Please use this identifier to cite or link to this item:
|Title: ||Mechanisms and Biological Consequences of Damage to Extracellular Matrix Proteins by Peroxynitrite|
|Authors: ||Degendorfer, Georg|
|Issue Date: ||31-Aug-2015|
|Publisher: ||University of Sydney|
Sydney Medical School
|Abstract: ||Peroxynitrite (ONOO–) is a potent oxidizing and nitrating agent, formed under inflammatory conditions by the diffusion-controlled reaction of superoxide radicals (O2•–) with nitric oxide (•NO). This species reacts rapidly, via both non-radical and radical reactions, with proteins resulting in protein damage. As there are limited antioxidant and repair enzymes extracellularly, damage to extracellular matrix (ECM) proteins is likely to persist and accumulate over time. However, there is a lack of detailed mechanistic information on how ONOO– oxidation and nitration affects ECM proteins. This Thesis investigates the significance of these reactions and how this modulates the structure and function of three different isolated ECM proteins, laminin-111, plasma fibronectin, recombinant tropoelastin and a complex mixture of basement membrane proteins. Exposure of ECM proteins to ONOO– at physiological relevant concentrations (10 μM) lead to protein aggregation and fragmentation. Significant amounts of nitration products (3-nitroTyr, 6-nitroTrp) in the millimolar-range and depletion of corresponding parent Tyr and Trp were detected on all analysed ECM proteins with this effect being modulated by CO2. Furthermore biological function and activity was compromised post ONOO– exposure. Overall, the studies presented in this Thesis provide new information about the reactivity of ONOO– with ECM proteins, and how this affects the structure and the function of these proteins.|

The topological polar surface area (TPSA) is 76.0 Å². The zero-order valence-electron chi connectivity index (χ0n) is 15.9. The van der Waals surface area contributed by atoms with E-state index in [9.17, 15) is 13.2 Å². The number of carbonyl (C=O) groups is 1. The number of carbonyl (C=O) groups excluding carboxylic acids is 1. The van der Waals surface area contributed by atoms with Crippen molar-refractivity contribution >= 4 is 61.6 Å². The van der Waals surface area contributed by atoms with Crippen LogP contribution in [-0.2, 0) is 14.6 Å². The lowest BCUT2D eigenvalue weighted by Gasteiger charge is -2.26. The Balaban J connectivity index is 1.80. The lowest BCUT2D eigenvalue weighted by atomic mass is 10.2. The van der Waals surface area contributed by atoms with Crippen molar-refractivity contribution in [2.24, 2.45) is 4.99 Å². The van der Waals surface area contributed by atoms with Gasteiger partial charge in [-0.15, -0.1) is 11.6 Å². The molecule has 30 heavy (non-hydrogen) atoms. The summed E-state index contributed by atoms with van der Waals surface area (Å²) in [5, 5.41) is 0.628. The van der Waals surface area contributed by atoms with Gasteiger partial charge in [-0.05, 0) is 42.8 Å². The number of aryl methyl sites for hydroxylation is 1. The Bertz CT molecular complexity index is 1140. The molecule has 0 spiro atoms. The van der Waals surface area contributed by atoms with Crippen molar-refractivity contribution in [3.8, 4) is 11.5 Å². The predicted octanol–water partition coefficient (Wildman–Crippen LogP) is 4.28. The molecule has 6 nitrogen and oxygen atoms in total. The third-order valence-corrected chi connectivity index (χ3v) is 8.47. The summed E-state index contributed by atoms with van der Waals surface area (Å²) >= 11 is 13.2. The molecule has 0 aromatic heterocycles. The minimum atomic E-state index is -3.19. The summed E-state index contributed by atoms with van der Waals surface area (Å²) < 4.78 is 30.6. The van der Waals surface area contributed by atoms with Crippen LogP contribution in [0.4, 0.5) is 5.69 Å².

|Access Level: ||Access is restricted to staff and students of the University of Sydney . UniKey credentials are required. Non university access may be obtained by visiting the University of Sydney Library.|
|Rights and Permissions: ||The author retains copyright of this thesis. It may only be used for the purposes of research and study. It must not be used for any other purposes and may not be transmitted or shared with others without prior permission.|
|Type of Work: ||PhD Doctorate|
|Type of Publication: ||Doctor of Philosophy Ph.D.|
|Appears in Collections:||Sydney Digital Theses (University of Sydney Access only)|
This work is protected by Copyright. All rights reserved. Access to this work is provided for the purposes of personal research and study. Except where permitted under the Copyright Act 1968, this work must not be copied or communicated to others without the express permission of the copyright owner. Use the persistent URI in this record to enable others to access this work.
|DEGENDORFER Georg - Final Thesis.pdf||Thesis||14.38 MB||Adobe PDF|
Items in Sydney eScholarship Repository are protected by copyright, with all rights reserved, unless otherwise indicated.